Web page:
Note: I actually don’t know Tom Gauld. I’ve read his comics, though! And that is what this post is about.
You’re All Just Jealous of My Jetpack
I first became familiar with Gauld’s work through his tumblr, which is titled the same as his book and features the same: cartoons he’s drawn for The Guardian. I was originally drawn to his comics by the clean line and coloring style, and by the literary humor that lampoons genre, the publishing industry, and popular (or even
canonical) works. That being said, Jetpack is probably best-suited for sitting on a coffee table for occasional leafing by guests. I read it straight through, and after about forty pages of similar jokes, found myself rushing to have it over with.
Gauld’s first graphic novel is an alternative-perspective on Goliath (as in, David and). I’m a sucker for alternative-perspective stories, from Grendel to Wicked (and I have The Last Ringbearer ready to read whenever I can get a Kindle or something), so I was excited to pick up Goliath.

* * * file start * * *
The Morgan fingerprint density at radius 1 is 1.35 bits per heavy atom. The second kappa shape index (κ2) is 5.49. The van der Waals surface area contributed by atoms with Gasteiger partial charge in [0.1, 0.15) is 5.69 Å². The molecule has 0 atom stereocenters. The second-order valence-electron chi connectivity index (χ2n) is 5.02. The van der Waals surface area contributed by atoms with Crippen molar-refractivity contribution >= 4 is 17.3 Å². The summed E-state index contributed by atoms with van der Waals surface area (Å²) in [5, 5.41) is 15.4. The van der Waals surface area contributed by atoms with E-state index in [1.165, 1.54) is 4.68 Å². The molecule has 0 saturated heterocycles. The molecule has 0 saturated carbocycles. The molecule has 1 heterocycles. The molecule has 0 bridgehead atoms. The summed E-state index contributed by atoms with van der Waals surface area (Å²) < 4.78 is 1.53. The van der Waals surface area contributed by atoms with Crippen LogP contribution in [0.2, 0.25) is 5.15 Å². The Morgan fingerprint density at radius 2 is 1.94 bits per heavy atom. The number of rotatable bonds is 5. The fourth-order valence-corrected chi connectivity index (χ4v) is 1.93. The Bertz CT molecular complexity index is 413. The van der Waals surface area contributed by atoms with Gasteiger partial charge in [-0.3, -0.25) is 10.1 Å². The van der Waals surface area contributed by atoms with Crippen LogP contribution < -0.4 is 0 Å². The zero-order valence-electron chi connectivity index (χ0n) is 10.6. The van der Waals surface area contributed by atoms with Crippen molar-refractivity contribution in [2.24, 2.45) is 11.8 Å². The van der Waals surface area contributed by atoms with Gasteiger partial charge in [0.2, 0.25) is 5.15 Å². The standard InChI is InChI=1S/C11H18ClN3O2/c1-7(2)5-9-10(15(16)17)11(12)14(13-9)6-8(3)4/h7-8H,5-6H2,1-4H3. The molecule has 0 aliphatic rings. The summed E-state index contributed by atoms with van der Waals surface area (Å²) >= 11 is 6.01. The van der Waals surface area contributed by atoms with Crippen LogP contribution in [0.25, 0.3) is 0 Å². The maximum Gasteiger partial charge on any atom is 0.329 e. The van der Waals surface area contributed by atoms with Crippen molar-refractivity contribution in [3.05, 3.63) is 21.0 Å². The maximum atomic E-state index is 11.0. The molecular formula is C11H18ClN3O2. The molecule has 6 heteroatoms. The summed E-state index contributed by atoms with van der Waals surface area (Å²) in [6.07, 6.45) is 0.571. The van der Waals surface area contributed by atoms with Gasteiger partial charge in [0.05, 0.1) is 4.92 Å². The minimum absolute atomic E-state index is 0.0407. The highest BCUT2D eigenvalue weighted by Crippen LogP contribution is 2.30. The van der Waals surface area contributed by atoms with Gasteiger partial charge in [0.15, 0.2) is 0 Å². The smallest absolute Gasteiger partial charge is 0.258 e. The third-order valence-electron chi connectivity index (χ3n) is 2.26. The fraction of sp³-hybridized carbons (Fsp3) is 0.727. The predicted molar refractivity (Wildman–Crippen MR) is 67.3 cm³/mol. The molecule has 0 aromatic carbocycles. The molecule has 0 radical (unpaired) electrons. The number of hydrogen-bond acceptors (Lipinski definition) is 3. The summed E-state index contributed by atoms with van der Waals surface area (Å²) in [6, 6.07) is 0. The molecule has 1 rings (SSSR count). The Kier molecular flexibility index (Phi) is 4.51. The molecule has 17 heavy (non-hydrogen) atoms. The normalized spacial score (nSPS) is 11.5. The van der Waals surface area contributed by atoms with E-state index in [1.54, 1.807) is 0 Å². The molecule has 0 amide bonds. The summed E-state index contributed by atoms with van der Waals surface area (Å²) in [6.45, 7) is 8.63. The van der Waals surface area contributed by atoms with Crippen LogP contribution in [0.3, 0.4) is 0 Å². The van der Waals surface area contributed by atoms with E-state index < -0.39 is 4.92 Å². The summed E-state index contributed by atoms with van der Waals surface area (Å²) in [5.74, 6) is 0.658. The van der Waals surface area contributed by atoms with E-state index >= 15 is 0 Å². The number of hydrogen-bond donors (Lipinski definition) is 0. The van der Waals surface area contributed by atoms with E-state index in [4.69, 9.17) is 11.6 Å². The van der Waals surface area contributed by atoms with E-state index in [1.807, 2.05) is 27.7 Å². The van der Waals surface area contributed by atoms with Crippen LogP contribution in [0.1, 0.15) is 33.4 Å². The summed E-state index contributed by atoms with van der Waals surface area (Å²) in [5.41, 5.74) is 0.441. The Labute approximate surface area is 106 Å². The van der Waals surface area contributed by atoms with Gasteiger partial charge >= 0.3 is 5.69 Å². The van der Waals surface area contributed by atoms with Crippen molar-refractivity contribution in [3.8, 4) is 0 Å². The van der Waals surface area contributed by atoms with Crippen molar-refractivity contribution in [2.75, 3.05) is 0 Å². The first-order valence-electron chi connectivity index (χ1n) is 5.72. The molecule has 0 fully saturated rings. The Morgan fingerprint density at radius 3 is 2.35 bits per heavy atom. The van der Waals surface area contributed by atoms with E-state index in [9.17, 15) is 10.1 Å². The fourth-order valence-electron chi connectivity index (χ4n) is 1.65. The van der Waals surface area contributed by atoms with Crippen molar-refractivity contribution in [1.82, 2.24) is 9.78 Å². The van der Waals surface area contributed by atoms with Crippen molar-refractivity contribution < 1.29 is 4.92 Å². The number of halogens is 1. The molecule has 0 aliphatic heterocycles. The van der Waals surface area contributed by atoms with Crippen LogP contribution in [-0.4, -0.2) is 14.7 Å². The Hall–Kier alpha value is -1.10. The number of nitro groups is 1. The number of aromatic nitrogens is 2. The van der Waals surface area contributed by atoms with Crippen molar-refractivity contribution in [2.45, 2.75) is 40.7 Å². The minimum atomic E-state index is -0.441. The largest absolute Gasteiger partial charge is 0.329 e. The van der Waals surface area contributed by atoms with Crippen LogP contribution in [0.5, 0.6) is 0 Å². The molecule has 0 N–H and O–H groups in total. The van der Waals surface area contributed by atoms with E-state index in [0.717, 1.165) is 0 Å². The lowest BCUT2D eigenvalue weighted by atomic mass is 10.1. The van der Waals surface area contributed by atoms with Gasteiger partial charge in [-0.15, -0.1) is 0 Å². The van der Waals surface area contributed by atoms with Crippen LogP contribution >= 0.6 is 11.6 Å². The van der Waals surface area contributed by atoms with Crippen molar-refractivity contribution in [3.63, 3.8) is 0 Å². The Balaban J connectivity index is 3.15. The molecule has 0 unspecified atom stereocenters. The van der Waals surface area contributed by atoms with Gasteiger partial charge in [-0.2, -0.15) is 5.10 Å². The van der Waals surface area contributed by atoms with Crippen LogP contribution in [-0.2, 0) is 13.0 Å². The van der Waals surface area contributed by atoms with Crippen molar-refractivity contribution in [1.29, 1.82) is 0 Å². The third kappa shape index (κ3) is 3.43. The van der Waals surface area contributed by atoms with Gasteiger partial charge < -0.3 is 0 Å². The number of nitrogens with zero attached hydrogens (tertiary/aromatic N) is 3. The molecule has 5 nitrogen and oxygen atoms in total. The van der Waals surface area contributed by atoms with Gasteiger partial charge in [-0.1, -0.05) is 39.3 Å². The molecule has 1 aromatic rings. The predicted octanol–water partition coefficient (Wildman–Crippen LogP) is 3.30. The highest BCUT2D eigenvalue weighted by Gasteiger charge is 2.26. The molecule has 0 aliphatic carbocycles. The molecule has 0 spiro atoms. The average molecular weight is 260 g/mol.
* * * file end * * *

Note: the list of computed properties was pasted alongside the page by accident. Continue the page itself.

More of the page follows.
The most interesting twist of Goliath is its characterization of the title character: Goliath is just a big guy who is more interested in book-keeping than fighting, and has been happy in his desk job during the Hebrew-Philistine war until an enterprising middle-manager of a general convinces the king that a
Fight of Champions will win the war with no cost to the Philistines. Of course, Goliath is that champion because of his size, though he is kept in the dark about his mission for as long as possible.
Gauld’s sparse style lends itself well to this story, most of which has Goliath sitting at a pile of rocks at the bottom of a gorge and reading the pre-written challenge to the Israelites. David doesn’t even feature except as a premonition of death from the mist, just before he hits an unprepared Goliath in the head and kills him, ending the story. The boy the story is more interested in is Goliath’s shield-bearer, who looks up to Goliath and is probably the only person to mourn his death.
I was surprised by Goliath, both by its shortness and depth: Gauld has taken scant source material on one of the Bible’s most infamous characters and given him, if not a full life, a sketch that points to his humanity, and reminds us that there is never only one side to a conflict.